If you’ve noticed more and more folks driving cars in which the steering wheel comes up higher than their heads, you are not at Goofy’s Crazy Car Track at Disney World. People are driving longer in life. Almost 93 percent of those age 60 to 64 had a driver’s license in 2011, up from 84 percent in 1983. That helps explain why consumers age 55 to 64 had the highest rate of vehicle purchases in 2011, while the youngest age groups had the lowest rate. Even consumers age 75 and above bought cars at a higher rate than 25-to-34-year-olds and 18- to-24-year-olds.
According to a new study by the University of Michigan’s Transportation Research Institute, older boomers have now replaced the 35-to-44 year old age group as the group that purchases the most cars.
“Car manufacterers shouldn’t be chasing younger people, they should be looking at older people,” said Michael Sivak, author of the study. “Baby boomers are trying to extend their youth as long as they can, both in terms of taking care of their bodies and in their expenditures.”
People in the know, the ones who tell us why we do what we do, believe that boomers, after noticing that their 401Ks left their bank accounts and took up residency in the bank accounts of those who benefited from banking deregulation, are now in the work force longer. As a result, they need more cars.
But this is a boring answer. A less boring one is that most boomers’ parents didn’t grow up with cars as their ultimate status symbol. A lot of them had to interrupt their joyriding days in order to save the world from war. And the generation that followed us cared more about fancy technology than something on four wheels.
We, on the other hand, had the car. Oh boy, did we have the car. Worshipped. Beloved. Scrubbed down and shined every week. Life in the Boomer Lane’s parents couldn’t afford a car, but she fondly remembers spending a lot of weekend evenings, aimlessly driving around Philadelphia in cars of friends, hitting the neighborhood spots where the kids hung out.
And then there was the Hot Shoppes (do not pronounce the “s” at the end), conveniently located just a few blocks from LBL’s house. An ordinary restaurant, except for one extraordinary feature: a huge carport on one side, as big as the restaurant itself, where you could pull into a parking space, order from an intercom and have your food delivered to your car.
The Hot Shoppes became the ultimate Hangout City. It was a convention of kids and cars. For the price of a soda or an order of fries, you were set for the evening. Kids sat in cars, on cars, milled around cars. Romance blossomed and sometimes burst, while one was consuming onion rings and a Cherry Coke. It’s where LBL first laid eyes on the infamous Kent Tableman. She remembers nothing else from that evening, except for the sight of him.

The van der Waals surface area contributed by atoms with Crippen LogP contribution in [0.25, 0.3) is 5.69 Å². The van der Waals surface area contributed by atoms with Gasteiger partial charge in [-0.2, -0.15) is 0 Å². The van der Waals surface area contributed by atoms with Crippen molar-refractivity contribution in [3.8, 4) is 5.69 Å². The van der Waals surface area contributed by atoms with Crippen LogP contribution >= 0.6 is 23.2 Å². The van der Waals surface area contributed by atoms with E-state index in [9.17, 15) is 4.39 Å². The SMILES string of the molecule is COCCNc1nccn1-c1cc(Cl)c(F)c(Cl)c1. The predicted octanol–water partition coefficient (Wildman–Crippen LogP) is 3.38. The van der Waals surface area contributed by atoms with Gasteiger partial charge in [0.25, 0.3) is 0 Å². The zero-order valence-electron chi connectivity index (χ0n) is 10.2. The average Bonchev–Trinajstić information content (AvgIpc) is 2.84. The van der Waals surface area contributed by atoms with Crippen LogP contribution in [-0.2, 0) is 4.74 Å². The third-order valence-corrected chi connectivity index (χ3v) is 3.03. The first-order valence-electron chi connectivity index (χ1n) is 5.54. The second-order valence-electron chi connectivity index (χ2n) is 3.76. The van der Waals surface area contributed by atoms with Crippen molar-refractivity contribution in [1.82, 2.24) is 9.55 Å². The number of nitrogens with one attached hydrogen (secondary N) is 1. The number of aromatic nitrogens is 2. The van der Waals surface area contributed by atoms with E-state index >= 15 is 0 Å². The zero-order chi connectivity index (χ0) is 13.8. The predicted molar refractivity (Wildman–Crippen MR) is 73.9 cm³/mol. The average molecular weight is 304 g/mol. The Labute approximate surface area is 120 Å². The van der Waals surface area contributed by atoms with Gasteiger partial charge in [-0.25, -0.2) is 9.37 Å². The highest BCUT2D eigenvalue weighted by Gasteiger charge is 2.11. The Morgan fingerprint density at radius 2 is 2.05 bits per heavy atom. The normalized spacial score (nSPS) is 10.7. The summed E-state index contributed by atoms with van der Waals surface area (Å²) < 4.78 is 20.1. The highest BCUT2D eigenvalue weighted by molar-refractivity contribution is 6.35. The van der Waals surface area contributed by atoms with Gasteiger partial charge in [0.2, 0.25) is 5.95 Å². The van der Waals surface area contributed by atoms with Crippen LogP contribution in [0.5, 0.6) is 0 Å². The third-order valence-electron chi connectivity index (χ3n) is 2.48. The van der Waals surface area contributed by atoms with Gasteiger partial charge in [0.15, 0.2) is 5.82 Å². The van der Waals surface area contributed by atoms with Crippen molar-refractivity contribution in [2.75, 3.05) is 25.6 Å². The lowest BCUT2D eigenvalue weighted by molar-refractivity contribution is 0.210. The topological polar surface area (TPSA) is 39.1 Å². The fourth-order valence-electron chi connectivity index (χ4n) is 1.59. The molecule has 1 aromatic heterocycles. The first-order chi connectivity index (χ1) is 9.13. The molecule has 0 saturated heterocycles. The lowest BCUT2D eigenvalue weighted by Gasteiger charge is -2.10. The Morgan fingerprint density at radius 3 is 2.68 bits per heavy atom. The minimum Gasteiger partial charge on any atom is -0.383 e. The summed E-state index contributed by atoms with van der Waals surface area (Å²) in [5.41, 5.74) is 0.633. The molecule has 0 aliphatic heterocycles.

We had our cars. Before sex became a right, it was a secret, and the car was the ultimate no tell mo-tel. LBL will leave out the details of this part, allowing you to revisit your own Memory Lane.
We loved our cars in a way that no other generation did or does. We still love our cars, especially now that most of us have graduated from the station wagons and mini-vans that carted around our growing families. Now we once again get to have fun with cars… And getting from Pt A to Pt B is the least of it.
So what are car manufacturers doing to cater to the hot boomer market? The first thing is that they understand that boomers want smaller, sleeker cars. There are commercials that show empty nesters zooming along mountainside highways. Ford’s Escape, a small SUV has become a boomer magnet since a redesign last year made it more car-like and less rugged-looking.
They also want cars that don’t have excessive horsepower (looks like a sports car but doesn’t drive like one), are easy to get in and out of, and have luxury features. They want to recapture the thrill of their youth, without hurtling off the road or injuring their backs, getting in and out.
Personally, LBL thinks a resurrection of places like the Hot Shoppes (sadly, now a post office) across the country would bring back the good old days. A place for boomers to hang out, show off their cars and connect with each other. And the beauty of it is that we no longer have curfews.
About Renee Fisher:
Renee’s entire life has been formed by her naturally curly hair and her having topograpanosia, a real disorder of the frontal lobe that results in a complete inability to orient herself in space, as well as an inability to remember people’s names. Because of this disorder, she gets lost a lot. If you see her wandering around anywhere, don’t call anyone. Just get her ice cream. That will calm her down. For the hair, there’s not much you can do.
She is, indeed, a former hula hoop champion, as well as the co-author of two books for women over 50. They are Invisible No More: The Secret Lives of Women Over 50 and Saving the Best for Last: Creating Our Lives After 50. She is also a Featured Blogger on Huffington Post.
If you are a very important publisher, a wealthy donor, or if you would like Renee and her co-authors to speak or lead a workshop for your group or organization, you can contact her at: firstname.lastname@example.org.